"Dragon Tales - Dragon Wings" is a children's title based on the animated television series of the same name. In this game, players take control of a dragon who has yet to learn how to fly and guide him on various training exercises before embarking across 15 stages of gameplay to put this newfound knowledge into practice.
In keeping with the target market of children, gameplay in "Dragon Wings" is relatively simple. The player will read through strands of text prior to gameplay, but these almost seem to be an unnecessary implement as the player will also be guided by numerous on-screen cues pointing to a certain objective the player is meant to complete. These objectives include moving rocks and transporting young children across the fantasy island. One thing I found good about this title is the ability to freely roam "in the air"; the dragon does not "walk" across a linear path but has free access to any direction that isn't restricted by an environmental feature or otherwise. Controls are simply arrows guiding movement and "A" utilizing a specific objective such as picking up a rock.
Graphics are well detailed and feature numerous effects to engage a child's mind. I particularly liked the "stardust" effect which trails the dragon as he flies through the air. The title makes good use of the available "Color" technology which the console possesses and, for a fantasy title, kept with appropriate implements (for example green grass).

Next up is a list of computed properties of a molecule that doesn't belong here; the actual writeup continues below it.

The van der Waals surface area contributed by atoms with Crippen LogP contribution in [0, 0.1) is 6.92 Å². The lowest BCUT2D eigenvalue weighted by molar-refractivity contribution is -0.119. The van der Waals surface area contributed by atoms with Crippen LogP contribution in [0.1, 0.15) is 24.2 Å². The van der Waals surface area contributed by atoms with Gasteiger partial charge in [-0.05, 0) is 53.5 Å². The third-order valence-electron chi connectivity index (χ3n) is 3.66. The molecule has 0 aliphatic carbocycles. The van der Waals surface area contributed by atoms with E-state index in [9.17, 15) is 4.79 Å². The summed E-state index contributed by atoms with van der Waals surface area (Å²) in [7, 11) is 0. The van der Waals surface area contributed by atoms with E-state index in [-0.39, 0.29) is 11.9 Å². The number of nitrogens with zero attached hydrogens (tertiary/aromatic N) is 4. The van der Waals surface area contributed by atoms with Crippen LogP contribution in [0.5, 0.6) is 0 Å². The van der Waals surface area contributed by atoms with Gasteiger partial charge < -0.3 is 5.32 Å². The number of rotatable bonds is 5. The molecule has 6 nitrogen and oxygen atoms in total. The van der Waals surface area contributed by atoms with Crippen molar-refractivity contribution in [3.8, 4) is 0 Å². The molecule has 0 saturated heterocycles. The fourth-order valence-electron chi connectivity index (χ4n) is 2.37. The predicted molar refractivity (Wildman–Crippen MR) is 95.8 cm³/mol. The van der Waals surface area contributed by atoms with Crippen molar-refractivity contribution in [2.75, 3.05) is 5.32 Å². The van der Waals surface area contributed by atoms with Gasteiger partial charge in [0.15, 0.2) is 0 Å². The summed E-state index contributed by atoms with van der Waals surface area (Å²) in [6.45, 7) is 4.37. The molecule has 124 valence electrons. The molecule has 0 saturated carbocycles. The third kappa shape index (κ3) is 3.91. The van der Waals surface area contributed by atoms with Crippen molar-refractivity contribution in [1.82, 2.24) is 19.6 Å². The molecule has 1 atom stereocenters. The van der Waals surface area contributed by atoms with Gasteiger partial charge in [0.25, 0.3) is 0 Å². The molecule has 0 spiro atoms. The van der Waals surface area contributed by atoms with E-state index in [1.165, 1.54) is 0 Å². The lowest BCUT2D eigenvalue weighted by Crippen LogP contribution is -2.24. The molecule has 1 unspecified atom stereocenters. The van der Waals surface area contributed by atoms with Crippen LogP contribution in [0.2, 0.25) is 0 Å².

The audio in this title is less than engaging but could be perceived as appropriate. The musical compositions were light, higher in pitch and loud which could be seen as amusing by a younger child. It's perhaps noteworthy that there is only one music track that follows the player through the game and this seems to be only ten seconds of actual composition before repeating. Sound effects too are somewhat repetitive but did not bear any real use in the game but to accent the collecting of items or children, for examples.
Overall, "Dragon Tales - Dragon Wings" meets the intended market of children well but is somewhat of a short title due to there only being 15 stages to complete. I would think that this game could perhaps offer some replay value to children but I as an adult wouldn't find myself picking it up again.